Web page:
A recent mathematical proof suggests that reliably identifying whether text has been generated by artificial intelligence (AI) models such as ChatGPT may be impossible.
The ease with which AI can create text that resembles human writing has led to problems such as cheating and disinformation campaigns. To prevent such issues, some have suggested methods like adding a hidden watermark to the AI-generated text or analyzing the text for patterns unique to AI-generated content.
However, researchers from the University of Maryland, led by Soheil Feizi, have demonstrated that these techniques may not be dependable. They used AI-based paraphrasing tools to modify AI-generated text, with and without watermarks, and discovered that the effectiveness of the watermark was significantly reduced by paraphrasing.
Furthermore, as language models improve, their output becomes increasingly similar to human speech, making detection even more difficult. The researchers fed the reworded text into several text detectors and observed a considerable drop in accuracy, bringing the performance of the detectors down to approximately 50%, which is comparable to random guessing.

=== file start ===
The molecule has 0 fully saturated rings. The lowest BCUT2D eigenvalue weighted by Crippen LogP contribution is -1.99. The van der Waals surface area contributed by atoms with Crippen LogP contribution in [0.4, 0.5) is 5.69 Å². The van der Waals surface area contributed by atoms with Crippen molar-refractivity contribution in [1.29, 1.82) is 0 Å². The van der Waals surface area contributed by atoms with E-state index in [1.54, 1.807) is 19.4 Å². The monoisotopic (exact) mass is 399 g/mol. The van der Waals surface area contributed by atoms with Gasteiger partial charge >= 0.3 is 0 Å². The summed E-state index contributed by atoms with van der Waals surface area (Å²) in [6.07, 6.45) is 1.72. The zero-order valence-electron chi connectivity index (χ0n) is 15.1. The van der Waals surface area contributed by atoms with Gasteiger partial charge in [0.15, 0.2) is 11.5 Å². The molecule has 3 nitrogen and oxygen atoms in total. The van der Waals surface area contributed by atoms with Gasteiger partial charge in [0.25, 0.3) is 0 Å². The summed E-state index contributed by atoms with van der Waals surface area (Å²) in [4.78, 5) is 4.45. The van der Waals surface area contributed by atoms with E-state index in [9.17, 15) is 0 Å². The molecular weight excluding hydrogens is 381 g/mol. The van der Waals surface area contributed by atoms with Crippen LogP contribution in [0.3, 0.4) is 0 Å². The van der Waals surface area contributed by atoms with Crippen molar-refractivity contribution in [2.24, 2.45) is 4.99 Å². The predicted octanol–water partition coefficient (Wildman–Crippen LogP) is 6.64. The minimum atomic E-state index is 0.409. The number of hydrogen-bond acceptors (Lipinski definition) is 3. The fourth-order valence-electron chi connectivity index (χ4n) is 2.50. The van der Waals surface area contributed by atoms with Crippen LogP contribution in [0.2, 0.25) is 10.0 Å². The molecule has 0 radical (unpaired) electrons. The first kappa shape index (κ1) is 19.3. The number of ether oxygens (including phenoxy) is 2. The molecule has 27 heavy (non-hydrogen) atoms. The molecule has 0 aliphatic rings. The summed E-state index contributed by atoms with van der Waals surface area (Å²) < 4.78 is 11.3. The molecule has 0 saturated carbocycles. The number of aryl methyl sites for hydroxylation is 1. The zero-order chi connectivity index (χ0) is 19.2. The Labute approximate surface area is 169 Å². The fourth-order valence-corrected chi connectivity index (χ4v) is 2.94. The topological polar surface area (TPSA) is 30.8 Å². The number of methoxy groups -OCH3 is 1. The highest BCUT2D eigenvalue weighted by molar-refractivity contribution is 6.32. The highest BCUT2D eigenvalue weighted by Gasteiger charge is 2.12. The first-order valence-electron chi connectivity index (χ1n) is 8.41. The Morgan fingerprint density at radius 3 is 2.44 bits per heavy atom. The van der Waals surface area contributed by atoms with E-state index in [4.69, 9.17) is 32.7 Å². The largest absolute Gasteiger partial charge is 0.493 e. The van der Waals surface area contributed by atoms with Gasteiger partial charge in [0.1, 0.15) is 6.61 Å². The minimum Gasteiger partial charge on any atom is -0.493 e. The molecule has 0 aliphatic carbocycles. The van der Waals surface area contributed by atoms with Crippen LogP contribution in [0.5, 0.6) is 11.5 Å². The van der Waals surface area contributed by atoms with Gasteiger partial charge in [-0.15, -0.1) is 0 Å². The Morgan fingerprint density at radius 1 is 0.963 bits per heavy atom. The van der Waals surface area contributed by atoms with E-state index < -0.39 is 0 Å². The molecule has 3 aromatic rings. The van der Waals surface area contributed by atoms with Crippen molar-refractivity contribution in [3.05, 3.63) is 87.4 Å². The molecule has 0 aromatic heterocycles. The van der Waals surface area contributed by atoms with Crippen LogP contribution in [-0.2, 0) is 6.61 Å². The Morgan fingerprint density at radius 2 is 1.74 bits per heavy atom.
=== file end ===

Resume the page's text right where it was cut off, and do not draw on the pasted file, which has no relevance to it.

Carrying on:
The researchers used an “impossibility result” mathematical proof to demonstrate that as AI models become more similar to human speech, detecting whether text has been generated by AI models will become increasingly challenging.
Detectors will struggle to identify false positives or miss detecting AI-generated text. Feizi notes that even the best detector will not be very effective, essentially providing a random guess between human-generated and AI-generated text.
As a result, Feizi believes that it may not be possible to reliably determine whether text has been generated by humans or AI, and we should learn to accept this. Yulan He at King’s College London suggests that rather than concentrating on AI detectors, we should focus on comprehending the implications of AI generative models and how we can use them beneficially.